Autumnaged Care
Autumnaged Care

Understanding the stress of moving a family member into aged care and how to cope.

Autumnaged Care

Understanding the stress of moving a family member into aged care and how to cope.

Moving a loved one into residential aged care can be a challenging time for families. Coping with how your loved one is feeling and your own emotions can lead to significant stress and pressure. Many of us have an understanding that stress happens when we’re in difficult situations and that it affects how we do life. While some situations, like transitioning a loved one into aged care can’t be prevented, experts have been looking at stress and how to deal with it well.

What Is Stress?

The Centers for Disease Control and Prevention defines stress as “a reaction to a situation where a person feels threatened or anxious” and they say the symptoms “may be physical or emotional”. What makes stress particularly difficult is that anything that we may perceive as a problem to us can cause stress. Stress can occur strongly when we feel there is a problem but we feel that we won’t be able to deal with it and/or don’t have the resources to cope.

Is Stress Normal?

Experts Cherie Butts and Estner Sternberg have spent years looking into stress and its effects on the body. To a degree, when our bodies feel stress they believe it to be a natural occurrence, with our body adapting to a new situation. It is when stress is felt chronically and intensely that it can be harmful to our health, resulting in psychological and biological changes. These changes are what intensify the likelihood of becoming ill.

What Happens When We Are Stressed?

When we are faced with stress our bodies are responding in a “fight or flight reaction”. Cortisol is released in our system which diverts energy to muscles that are needed to avoid danger. While this can be helpful in the short term, i.e, making us run faster, another action of cortisol is to suppress the immune system. The National Center For Health Research says that “chronic stress causes wounds to heal more slowly than normal and leaves the body more prone to infections.”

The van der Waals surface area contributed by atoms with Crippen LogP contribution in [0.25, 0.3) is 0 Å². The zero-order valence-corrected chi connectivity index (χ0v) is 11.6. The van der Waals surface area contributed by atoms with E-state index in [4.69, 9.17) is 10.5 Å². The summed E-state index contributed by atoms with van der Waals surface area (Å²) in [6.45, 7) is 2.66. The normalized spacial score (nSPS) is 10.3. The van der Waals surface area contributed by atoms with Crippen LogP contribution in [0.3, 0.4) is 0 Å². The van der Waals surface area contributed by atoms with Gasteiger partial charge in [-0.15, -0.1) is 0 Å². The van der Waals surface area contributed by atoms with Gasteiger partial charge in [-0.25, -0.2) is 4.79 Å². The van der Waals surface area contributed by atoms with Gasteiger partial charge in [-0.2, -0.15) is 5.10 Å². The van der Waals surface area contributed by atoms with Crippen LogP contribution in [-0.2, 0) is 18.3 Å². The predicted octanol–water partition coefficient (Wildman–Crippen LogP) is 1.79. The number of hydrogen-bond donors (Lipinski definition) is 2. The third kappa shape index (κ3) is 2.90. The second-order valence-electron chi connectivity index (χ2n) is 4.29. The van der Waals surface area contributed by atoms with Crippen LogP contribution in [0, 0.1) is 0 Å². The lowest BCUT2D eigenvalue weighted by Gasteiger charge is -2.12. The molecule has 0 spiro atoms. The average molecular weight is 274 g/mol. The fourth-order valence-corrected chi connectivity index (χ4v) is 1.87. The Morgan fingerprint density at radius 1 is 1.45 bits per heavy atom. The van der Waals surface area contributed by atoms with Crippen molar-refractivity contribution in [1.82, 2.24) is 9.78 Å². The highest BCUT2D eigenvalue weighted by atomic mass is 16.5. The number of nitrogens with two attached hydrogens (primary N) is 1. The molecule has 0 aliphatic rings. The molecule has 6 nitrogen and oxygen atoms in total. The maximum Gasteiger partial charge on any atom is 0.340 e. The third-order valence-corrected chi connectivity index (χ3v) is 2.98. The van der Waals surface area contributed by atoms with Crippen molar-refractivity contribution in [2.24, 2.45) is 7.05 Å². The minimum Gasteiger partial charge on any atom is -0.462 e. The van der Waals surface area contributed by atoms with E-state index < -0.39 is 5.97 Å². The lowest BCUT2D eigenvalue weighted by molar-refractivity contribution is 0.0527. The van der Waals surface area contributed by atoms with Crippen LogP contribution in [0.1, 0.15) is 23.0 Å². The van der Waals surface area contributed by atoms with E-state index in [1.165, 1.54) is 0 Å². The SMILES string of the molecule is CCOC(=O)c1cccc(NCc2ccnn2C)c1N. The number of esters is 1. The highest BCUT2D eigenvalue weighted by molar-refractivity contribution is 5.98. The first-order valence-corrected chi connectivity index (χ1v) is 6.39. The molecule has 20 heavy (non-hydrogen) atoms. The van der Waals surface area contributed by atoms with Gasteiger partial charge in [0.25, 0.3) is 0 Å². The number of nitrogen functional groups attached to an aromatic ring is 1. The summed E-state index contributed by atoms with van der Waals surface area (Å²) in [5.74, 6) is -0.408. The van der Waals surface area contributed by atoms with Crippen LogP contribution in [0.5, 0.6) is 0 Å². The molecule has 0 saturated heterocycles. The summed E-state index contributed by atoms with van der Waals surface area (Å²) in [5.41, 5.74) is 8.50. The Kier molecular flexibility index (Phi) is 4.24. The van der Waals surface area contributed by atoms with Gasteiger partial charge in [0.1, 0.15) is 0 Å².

How Do Men And Women Cope With Stress?

Dr Pilar Matud has studied the different ways men and women deal with stress. She has found that social support systems are vital in coping with stress. Her research found that the tendency to create, nurture and benefit from these social support systems, is more common in women. She found that the social support systems allowed women to copy more effectively with stress, “enhancing their immune response and resistance to diseases.”

Tips To Reduce Stress

It is important to note that experts who have looked into stress and stress management say that different approaches will work for different people. Give yourself the time to figure out the right mix of strategies to help you manage your stress.

The National Center For Health Research encourages pursuing the following stress strategies.

  1. Exercise
    1. Exercising regularly can help your body deal with stress. Physical exercise causes your body to release endorphins “which make you feel better and boost your immune system.”
  2. Breathing Deeply
    1. Many psychologists teach breathing exercises to help clients to be relaxed. Deep and slow breathing tells the body to slow down and has a calming effect that experts say can lower blood pressure, reduce muscle tension and decrease heart rates.
  3. Maintaining A Healthy Diet
    1. Eating healthy food and avoiding processed can help build up the bodies immune system. Fresh fruits, legumes, seeds, vegetables, raw nuts and whole grains can assist the body to better deal with stress. Lowering one’s caffeine intake can also help.
  4. Getting Good Sleep
    1. Studies have found that adults function better on 8-9 hours of sleep. Getting consistent amounts of sleep and keeping a consistent sleeping schedule can help balance the body to better tackle difficult times.
  5. Gathering Social Support
    1. Research has indicated that expressing what you are feeling can affect your health. Reaching out to friends and family may be difficult but experts say it is incredibly important. Having your emotions validated and to know you are supported can significantly help to reduce stress. Having chats to others whether they are friends, family or a professional can be a helpful way to manage stress.
  6. Seeking Professional Help
    1. Sometimes it is best to talk to a professional. Everyone at times can feel that they are overwhelmed, seeing someone who has the training to help you in your time of need is seen by the medical community as a very helpful and normal approach.
  7. An Honest Look At Your Stress Triggers
    1. Sit down with yourself and deeply consider the particular points of the situation that are making you feel stressed. Ask friends and family for advice on how to approach it well and as much as you can seek to address those elements with help and support.
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